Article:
You won’t find a better pie crust than this homemade all-butter pie crust recipe. It’s rich and flakey and will enhance any recipe that uses pie dough.
This double-crust recipe will immediately become your go-to recipe.
Making homemade pie crust is only easy if you’ve done it before or if someone has shown you how.
In this post, I will show you how you can make your own pie crust that isn’t only simple to do with a few tips but also a delicious crust that bakes up tender and flaky.
For years, I bought my pie crust because I was never happy with my attempts. My mother always made her own, and I even had her recipe, but they never came out like hers.
I went to pie school! Kate showed us how to make this All-Butter pie crust. She made sure that none of us failed and alleviated any anxiety we had regarding making the perfect crust.
“It’s just pie. It may not look the best but it’s going to taste good. Just have fun!“
Kate Leboauthor of “Pie School
Table of contents
Why You’ll Love This All-Butter Pie Crust
- Flaky crust perfection. Exactly the kind of crust you crave.
- Buttery flavor. No tasteless dough here! This crust adds more than a foundation to your pie; it adds a rich buttery flavor.
- Flexible. Works for any recipe that uses pie dough. It can be baked ahead of time or baked with the filling. You can also make the crust ahead and freeze it to use later.
Equipment Needed To Make This Pie Crust Recipe with Butter
- Pie Plate. Every kitchen needs at least one or two great pie plates.
- Rolling Pin. A high-quality tool will roll smoothly. I’m old school and like the function of this one.
- Silicone Pastry Mat. This tool makes it very easy to roll out the dough to the correct size.
- Pie School Cookbook – I totally recommend Kate’s book. It’s easy to follow and comes with some amazing recipes!
Ingredients For The Butter Pie Crust Recipe
- All-Purpose Flour. I used unbleached.
- Butter. Use good quality, salted butter, not a generic brand. I use Kerrygold or Land O’Lakes.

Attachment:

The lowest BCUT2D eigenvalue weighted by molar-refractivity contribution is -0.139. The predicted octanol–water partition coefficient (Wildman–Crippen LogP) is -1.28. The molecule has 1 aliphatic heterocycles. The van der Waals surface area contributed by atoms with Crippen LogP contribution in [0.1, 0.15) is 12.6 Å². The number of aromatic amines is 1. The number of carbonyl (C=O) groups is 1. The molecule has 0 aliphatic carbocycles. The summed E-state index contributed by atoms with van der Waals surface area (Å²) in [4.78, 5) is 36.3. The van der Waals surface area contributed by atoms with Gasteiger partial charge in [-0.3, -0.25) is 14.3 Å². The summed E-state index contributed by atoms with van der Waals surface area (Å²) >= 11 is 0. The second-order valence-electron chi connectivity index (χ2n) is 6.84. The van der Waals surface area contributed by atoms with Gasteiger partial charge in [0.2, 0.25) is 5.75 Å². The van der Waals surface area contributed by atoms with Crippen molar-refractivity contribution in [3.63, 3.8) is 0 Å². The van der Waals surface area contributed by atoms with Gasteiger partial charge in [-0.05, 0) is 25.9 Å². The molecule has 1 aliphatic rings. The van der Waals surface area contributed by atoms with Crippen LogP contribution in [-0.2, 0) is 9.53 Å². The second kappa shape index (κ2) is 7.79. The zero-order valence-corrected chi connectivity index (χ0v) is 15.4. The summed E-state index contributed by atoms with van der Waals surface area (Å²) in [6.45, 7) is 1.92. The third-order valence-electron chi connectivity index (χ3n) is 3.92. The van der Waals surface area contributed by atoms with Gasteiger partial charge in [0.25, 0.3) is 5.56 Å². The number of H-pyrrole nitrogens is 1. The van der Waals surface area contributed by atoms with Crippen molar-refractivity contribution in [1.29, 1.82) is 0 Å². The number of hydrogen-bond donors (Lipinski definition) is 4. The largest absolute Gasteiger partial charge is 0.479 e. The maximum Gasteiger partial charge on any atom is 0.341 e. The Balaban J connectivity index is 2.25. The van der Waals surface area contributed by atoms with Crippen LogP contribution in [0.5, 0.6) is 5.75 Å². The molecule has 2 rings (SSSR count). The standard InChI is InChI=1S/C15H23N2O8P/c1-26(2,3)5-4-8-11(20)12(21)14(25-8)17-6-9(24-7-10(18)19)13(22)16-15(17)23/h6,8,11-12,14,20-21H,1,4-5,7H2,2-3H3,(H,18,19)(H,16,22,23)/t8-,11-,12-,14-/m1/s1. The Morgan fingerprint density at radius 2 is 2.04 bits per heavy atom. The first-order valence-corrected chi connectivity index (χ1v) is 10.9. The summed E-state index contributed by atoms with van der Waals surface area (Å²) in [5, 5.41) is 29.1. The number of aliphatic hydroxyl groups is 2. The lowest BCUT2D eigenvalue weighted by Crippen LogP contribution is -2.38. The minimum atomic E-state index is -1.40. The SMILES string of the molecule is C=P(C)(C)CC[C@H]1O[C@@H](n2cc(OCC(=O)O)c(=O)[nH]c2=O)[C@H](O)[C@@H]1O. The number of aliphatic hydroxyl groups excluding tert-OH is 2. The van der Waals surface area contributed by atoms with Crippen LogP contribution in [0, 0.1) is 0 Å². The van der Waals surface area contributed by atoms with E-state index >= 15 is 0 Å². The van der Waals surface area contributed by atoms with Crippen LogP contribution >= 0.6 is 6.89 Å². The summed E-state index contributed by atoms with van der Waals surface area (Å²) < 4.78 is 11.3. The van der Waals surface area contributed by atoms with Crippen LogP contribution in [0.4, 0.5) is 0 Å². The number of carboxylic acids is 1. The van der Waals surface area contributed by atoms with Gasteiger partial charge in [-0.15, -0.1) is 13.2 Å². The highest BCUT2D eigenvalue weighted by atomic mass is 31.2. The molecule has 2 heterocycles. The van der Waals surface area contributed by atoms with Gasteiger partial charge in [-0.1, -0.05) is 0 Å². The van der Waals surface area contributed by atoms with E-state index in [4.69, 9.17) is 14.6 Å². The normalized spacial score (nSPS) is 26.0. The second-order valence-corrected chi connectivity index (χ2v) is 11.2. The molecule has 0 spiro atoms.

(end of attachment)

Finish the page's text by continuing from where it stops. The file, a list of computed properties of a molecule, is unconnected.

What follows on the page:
- White sugar. Granulated sugar.
- Salt. You can use any salt but I prefer fine sea salt. It seems to blend better into my recipes and is less likely to end up as pockets of salt.
How To Make A Butter Pie Crust
Step 1: Get your water ice cold.
Place 1-1/2 cups of water in a liquid measuring cup in the freezer. You will not use it all but you don’t want to run out in the middle of making your double crust pie recipe.
Step 2: Mix the ingredients.
In a large bowl, combine flour, sugar, and salt. Add the cold butter.
Work the butter into the dough. I use my fingers to pinch the butter into the flour until you have a shaggy mix.
Step 3: Add small amounts of water.
Drizzle a small amount of the ice water into the dough using a slow fine stream for about 5 seconds. Toss the water through the flour with your hands until you no longer feel wet spots. Don’t knead it in.
Repeat adding a little water at a time until your crust holds the shape of an egg when pressed together and lightly tossed without breaking apart.
Step 4: Divide the dough.
Form the dough into two equal discs. Wrap them separately with plastic wrap and refrigerate them for at least 1 hour.
Step 5: Roll the butter pie crust dough.
Remove pie dough from the refrigerator. Roll it out on a floured surface turning as you roll, constantly pushing out away from yourself. Lay the dough into the pie shell Don’t stretch it.
Place the rolled dough into a pie plate
It’s easier for me to move my crust by loosely wrapping the rolled dough over my rolling pin and then laying it onto the pie plate. When I try to move it by hand it can stretch and tear.
Step Six: Bake your all-butter pie crust.
This crust goes into a HOT 425°F oven for 10 minutes to help the butter in the crust burst, making the pie crust flakey.